Brutus's troubles with INS began in the spring 1980. As a citizen of what was then Rhodesia, he held a British passport. When Rhodesia became Zimbabwe in April of that year, the British government revoked his passport and advised him to apply for a Zimbabwean one. The length of time involved in corresponding with Salisbury caused Brutus to apply late for an extension of his visa to stay in the United States. Although he notified INS that he was applying late and was assured that he would be excused, immigration officials later cited Brutus's tardiness as one reason for refusing to extend his visa.
Claiming that changes in personnel and the loss of Brutus's file had caused the long delay, the INS denied Brutus's visa request in January 1981 and set a deadline of March 5 for his voluntary departure from the United States. Besides the lateness of his application, the major reason the INS gave for its decision was that Brutus had accepted permanent employment as a tenured professor while his visa only granted him temprorary residence.
After protesting the immigration service's decision and twice receiving extensions of the deportation deadline, Brutus was given a hearing to show cause why he should not be forced to leave. Although an immigration judge ruled last November that Brutus was deportable, INS said it would allow him to request a new visa if he would leave the country and apply through a U.S. consulate. Brutus was willing to go along with INS's plan as long as the agency would guarantee him that he could reenter the United States. When INS refused to provide that assurance, he applied to the State Department for political asylum.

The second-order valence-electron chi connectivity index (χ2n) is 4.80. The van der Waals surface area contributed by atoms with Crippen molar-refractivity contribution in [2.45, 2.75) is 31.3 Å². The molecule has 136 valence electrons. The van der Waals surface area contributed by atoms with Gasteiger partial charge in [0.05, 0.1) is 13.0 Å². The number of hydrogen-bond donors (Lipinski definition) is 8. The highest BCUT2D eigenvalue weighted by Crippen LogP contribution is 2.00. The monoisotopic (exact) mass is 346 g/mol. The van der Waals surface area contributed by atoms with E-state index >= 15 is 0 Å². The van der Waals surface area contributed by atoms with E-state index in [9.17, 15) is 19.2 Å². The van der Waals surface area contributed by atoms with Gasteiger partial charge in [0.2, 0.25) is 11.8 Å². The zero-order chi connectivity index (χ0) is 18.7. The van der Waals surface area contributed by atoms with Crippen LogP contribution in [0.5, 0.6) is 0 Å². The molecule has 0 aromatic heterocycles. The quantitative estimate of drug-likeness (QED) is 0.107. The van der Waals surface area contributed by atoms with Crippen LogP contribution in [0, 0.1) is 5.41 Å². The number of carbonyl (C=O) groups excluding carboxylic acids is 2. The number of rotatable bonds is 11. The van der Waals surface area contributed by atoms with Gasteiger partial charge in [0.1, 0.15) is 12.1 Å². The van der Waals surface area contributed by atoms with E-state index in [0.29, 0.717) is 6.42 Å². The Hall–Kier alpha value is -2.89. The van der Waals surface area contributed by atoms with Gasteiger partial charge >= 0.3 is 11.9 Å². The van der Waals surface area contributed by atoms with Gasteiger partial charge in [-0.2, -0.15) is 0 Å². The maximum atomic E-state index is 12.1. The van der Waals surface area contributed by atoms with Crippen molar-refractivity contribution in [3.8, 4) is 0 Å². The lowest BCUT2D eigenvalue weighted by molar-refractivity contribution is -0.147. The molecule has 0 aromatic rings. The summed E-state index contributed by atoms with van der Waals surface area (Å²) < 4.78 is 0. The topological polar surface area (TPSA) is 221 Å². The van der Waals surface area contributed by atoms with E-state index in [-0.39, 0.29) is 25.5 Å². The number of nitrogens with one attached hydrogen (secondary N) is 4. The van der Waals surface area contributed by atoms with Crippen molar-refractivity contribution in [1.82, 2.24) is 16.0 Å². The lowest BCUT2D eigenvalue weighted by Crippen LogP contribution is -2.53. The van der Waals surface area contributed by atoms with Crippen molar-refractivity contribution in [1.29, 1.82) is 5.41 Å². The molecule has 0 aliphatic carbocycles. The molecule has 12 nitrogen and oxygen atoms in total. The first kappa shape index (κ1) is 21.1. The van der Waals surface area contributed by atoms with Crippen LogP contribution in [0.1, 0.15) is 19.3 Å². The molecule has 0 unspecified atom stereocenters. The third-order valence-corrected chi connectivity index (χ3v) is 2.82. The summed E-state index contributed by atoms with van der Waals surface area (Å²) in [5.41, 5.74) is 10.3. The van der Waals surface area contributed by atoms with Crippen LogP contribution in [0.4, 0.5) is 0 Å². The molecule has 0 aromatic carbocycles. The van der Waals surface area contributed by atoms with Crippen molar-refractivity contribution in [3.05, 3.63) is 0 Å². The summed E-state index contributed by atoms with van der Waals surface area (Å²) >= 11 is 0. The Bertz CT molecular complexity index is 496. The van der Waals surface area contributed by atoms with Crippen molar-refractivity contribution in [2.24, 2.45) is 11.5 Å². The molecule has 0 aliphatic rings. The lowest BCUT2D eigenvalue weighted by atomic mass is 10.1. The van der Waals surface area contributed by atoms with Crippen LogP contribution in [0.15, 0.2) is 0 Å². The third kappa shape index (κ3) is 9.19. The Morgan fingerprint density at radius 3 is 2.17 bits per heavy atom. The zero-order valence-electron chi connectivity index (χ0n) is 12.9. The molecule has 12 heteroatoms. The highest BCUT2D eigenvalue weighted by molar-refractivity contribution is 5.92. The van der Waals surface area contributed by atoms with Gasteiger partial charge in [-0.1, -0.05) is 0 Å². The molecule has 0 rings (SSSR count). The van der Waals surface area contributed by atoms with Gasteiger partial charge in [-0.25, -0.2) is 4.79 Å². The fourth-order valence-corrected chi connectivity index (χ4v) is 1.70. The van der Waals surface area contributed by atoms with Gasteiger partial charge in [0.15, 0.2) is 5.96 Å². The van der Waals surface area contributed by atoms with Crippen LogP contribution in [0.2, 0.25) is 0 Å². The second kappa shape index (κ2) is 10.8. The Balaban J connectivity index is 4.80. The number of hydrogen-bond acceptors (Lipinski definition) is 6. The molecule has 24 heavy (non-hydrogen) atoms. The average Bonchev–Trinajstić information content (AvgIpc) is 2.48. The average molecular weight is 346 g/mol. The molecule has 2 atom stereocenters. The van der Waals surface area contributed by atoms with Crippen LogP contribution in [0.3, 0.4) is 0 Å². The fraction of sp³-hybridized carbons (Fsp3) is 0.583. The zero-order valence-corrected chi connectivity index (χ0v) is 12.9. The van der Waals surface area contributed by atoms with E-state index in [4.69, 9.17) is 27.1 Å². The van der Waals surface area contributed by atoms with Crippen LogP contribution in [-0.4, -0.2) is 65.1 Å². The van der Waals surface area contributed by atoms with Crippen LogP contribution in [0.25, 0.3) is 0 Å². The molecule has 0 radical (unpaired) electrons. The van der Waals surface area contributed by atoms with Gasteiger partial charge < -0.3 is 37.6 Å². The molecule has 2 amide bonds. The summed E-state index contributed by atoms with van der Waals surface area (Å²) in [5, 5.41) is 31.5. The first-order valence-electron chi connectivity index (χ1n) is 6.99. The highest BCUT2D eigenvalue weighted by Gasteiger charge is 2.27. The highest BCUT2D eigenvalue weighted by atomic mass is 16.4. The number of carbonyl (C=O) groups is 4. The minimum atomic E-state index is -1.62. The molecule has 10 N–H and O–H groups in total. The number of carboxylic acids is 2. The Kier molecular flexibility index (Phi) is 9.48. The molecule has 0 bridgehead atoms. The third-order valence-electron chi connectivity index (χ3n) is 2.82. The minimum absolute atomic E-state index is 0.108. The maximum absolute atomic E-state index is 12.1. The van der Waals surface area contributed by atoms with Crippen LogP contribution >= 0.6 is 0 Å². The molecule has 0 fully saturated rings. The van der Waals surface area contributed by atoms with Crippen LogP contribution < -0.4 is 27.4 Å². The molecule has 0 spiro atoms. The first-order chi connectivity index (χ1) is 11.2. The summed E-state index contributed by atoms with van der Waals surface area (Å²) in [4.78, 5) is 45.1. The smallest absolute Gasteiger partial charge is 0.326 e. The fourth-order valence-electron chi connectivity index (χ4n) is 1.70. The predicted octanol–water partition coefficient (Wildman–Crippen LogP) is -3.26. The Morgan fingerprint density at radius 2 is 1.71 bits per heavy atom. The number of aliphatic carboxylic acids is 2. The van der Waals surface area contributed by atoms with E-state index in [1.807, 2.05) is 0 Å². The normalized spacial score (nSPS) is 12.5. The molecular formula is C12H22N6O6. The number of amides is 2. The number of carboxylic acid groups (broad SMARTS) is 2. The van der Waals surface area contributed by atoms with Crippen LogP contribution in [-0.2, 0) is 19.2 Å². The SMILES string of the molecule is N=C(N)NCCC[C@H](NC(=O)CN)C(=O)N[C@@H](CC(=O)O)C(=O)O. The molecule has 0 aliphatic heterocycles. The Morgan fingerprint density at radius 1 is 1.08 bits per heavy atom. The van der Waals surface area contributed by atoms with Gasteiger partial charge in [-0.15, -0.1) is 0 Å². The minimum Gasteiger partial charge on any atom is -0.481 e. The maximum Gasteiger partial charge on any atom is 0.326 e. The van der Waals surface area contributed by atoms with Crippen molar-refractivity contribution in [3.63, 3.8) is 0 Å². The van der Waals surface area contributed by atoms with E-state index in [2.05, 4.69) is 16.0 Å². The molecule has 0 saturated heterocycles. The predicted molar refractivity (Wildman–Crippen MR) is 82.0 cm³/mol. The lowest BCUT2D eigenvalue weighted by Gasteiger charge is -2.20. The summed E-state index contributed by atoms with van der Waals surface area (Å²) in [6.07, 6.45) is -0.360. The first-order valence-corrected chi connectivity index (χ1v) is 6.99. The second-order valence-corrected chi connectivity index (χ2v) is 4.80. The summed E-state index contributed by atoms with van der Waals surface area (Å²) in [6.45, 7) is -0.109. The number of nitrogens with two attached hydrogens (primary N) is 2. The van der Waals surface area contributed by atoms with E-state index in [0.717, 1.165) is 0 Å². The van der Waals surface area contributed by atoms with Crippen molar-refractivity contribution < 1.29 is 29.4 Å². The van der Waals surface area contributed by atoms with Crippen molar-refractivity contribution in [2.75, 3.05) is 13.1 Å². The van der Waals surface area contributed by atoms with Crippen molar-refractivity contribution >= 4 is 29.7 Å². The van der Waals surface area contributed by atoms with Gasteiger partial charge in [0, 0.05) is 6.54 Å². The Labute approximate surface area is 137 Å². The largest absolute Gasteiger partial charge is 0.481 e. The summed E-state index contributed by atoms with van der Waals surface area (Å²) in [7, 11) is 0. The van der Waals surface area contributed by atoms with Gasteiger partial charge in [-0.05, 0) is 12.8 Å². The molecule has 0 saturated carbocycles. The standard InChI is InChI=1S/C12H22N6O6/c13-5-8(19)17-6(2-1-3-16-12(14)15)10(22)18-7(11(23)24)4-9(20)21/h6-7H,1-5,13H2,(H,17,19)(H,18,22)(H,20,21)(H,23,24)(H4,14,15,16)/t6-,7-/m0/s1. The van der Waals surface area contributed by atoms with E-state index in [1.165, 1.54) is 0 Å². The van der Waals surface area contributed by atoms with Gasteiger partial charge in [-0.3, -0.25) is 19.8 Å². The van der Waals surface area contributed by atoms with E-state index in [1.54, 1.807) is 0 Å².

Brutus is now waiting for the State Department's recommendation. Elliot Abrams, assistant secretary of state for human rights, who is handling the case personally, says that the decision will be made by the end of March. The general criterion used by the State Department, according to Abrams, is that the applicant demonstrate "a well-founded fear of persecution" if he were to be deported Brutus says that he satisfies this criterion. If he were forced to return to South Africa, he believes that, at the very least, he would be thrown into prison. And if he were deported to Zimbabwe, as is more likely, he fears that his life would be in danger. He cites the example of his friend and former cellmate from Robben Island. Joe Gqabi, who was recently gunned down in front of his home in Salisbury. Brutus and supporters believe that the murder was carried out by the South African secret police, who, they fear, would not besitate to kill him if he returned to Zimbabwe.
Despite these concerns and despite letters of support from Rep. Thomas P. O'Neill Jr. (D-Mass.), Sen. Paul E. Tsongas (D-Mass.), and several other members of Congress. Brutus is by no means confident that the State Department will rule in his favor. The increasing friendliness between the Reagan Administration and the regime in Pretoria makes Brutus and his supporters uneasy. As a staff member at TransAfrica, a Black-American lobbying group, says, many view the attempt to deport Brutus "as another symbol of the Administration's growing closeness with South Africa."
Brutus himself continually emphasizes signs of growing closeness between Pretoria and Washington. He considers it ironic that INS is attempting to deport him at the same time the State Department has relaxed rules that prohibited South African military personnel from visiting the United States. And he believes that the Reagan Administration's desire to befriend South Africa has led to loosened restrictions on sales of American products and technology to the South African police and military.